The bill registered on March 11 reads that 2020 parliamentary polls will be held based on what is referred to as the 120/30 system, which means that 120 MPs will be elected through proportional party lists and 30 – from single-mandate constituencies (also known as the majoritarian voting system).
Besides, as a one-off measure, the electoral threshold for the proportional elections will be fixed at 1% of the votes (currently it stands at 5%). As for the electoral blocs (coalitions), the threshold for them (in percentage points) will be equal to the number of political parties coalesced in the entity. According to the bill, if a political party/coalition of parties garners less than 40.54% of all votes, it will not be able to form the government.
The bill suggests to draw 30 single-mandate constituencies, eight of which will be formed in the capital Tbilisi and the rest 22 will be drawn the regions.
Tbilisi will be divided into eight voting districts: Mtatsminda and Krtsanisi district; Vake; Saburtalo; Isani; Samgori; Didube and Chughureti; Gldani; and Nadzaladevi.
As for the regions, the following municipalities will form twenty-two single-mandate constituencies:
- Telavi, Akhmeta, Kvareli and Lagodekhi municipalities;
- Gurjaani, Sagarejo, Dedoplitskaro and Signagi municipalities;
- Rustavi municipality and Norio, Martkopi, Akhalsopeli, Sartichala, Gamarjveba, Akhali Samgori, Lemshveniera, Teleti, Kumisi and Krtsanisi administrative units in Gardabani municipality;
- Marneuli and Gardabani (excluding aforementioned adm. units) municipalities;
- Bolnisi, Dmanisi, Tetritskaro and Tsalka municipalities;
- Mtskheta, Dusheti, Tianeti and Kazbegi municipalities;
- Kaspi and Gori (excluding Variani, Nikozi, Tirdznisi, Skra and Shindisi adm. units) municipalities;
- Khashuri and Kareli municipalities and Variani, Nikozi, Tirdznisi, Skra and Shindisi adm. units of Gori excluding municipality;
- Akhaltsikhe, Borjomi, Adigeni and Aspindza municipalities;
- Akhalkalaki and Ninotsminda municipalities;
- Kutaisi municipality;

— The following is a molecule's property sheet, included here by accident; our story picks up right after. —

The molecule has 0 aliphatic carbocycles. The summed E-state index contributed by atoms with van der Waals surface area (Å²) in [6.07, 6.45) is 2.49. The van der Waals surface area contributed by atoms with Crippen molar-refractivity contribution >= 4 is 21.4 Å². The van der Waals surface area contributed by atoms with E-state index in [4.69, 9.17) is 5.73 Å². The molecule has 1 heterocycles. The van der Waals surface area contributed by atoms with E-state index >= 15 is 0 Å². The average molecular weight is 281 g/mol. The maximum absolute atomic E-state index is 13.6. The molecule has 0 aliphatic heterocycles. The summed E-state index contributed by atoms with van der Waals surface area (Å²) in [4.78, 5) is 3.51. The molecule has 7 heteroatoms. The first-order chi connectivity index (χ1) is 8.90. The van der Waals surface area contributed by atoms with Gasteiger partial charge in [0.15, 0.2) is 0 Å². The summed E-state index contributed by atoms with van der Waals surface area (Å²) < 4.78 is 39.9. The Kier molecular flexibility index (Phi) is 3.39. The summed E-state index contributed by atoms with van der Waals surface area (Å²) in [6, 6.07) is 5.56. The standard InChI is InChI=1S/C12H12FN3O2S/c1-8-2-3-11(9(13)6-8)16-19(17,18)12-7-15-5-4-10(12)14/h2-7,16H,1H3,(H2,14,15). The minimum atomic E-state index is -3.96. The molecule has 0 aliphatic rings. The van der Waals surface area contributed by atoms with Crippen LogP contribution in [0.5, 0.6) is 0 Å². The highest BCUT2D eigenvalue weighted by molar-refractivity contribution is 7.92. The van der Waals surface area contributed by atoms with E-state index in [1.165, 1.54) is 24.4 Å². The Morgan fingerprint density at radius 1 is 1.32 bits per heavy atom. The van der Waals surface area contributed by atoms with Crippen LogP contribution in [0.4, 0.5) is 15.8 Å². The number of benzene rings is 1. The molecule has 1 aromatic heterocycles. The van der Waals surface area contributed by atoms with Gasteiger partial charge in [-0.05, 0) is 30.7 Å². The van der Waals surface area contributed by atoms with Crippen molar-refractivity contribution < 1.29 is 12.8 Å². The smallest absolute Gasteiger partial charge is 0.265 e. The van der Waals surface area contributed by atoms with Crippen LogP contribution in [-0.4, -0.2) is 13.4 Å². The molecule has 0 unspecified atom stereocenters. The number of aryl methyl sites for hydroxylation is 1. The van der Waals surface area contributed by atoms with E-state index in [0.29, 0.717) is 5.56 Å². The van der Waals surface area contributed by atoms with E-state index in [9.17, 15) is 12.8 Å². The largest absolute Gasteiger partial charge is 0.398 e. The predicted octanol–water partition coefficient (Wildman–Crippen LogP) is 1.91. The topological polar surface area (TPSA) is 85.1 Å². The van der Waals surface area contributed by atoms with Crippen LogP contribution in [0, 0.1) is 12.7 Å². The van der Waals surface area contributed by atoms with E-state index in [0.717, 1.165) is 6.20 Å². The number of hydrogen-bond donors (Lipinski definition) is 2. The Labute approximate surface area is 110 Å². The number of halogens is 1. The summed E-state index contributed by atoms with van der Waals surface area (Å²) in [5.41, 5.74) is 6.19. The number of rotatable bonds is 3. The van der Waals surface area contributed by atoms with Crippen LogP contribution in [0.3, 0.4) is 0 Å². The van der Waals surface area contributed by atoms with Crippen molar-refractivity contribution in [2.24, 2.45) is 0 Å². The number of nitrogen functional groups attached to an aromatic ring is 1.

- Sachkhere, Chiatura and Kharagauli municipalities;
- Tkibuli, Terjola, Zestaponi and Bagdati municipalities;
- Samtredia, Tskaltubo, Vani and Khoni municipalities;
- Zugdidi municipality;
- Poti, Khobi and Senaki municipalities;
- Tsalenjikha, Chkhorotsku, Martvili and Abasha municipalities;
- Ozurgeti, Lanchkhuti and Chokhatauri municipalities;
- Batumi municipality;
- Kobuleti municipality and Makhinjauri, Ortabatumi, Akhalsheni and Peria adm. units of Khelvachauri municipality;
- Khelvachauri (excluding aforementioned adm. units), Keda, Shuakhevi and Khulo municipalities;
- Ambrolauri, Oni, Tsageri, Lentekhi and Mestia municipalities.
The bill stipulates that any snap elections until the projected 2024 polls must be held according to the said system.
On March 11, during the closed session of the Parliamentary Bureau, Parliament Speaker Archil Talakvadze hailed the March 8 agreement as a “positive step” in the further enhancing democracy.
On March 8, representatives of the ruling and opposition parties finally reached a consensus on changing the electoral system during a round of negotiations held at U.S. Ambassador’s residence. The agreement was unanimously endorsed by international observers and Georgia’s partner countries.
Prior to reaching the deal, Georgian Dream and opposition representatives held several rounds of negotiations, though to little or no avail. The talks were kicked off after Georgian Dream deputies had voted down constitutional amendments enabling change to fully proportional elections on November 14.
On February 10, after Supreme Court’s decision to send to jail European Georgia party leader Gigi Ugulava, the opposition quit the negotiations. The talks resumed in late February owing to the mediation by foreign diplomats.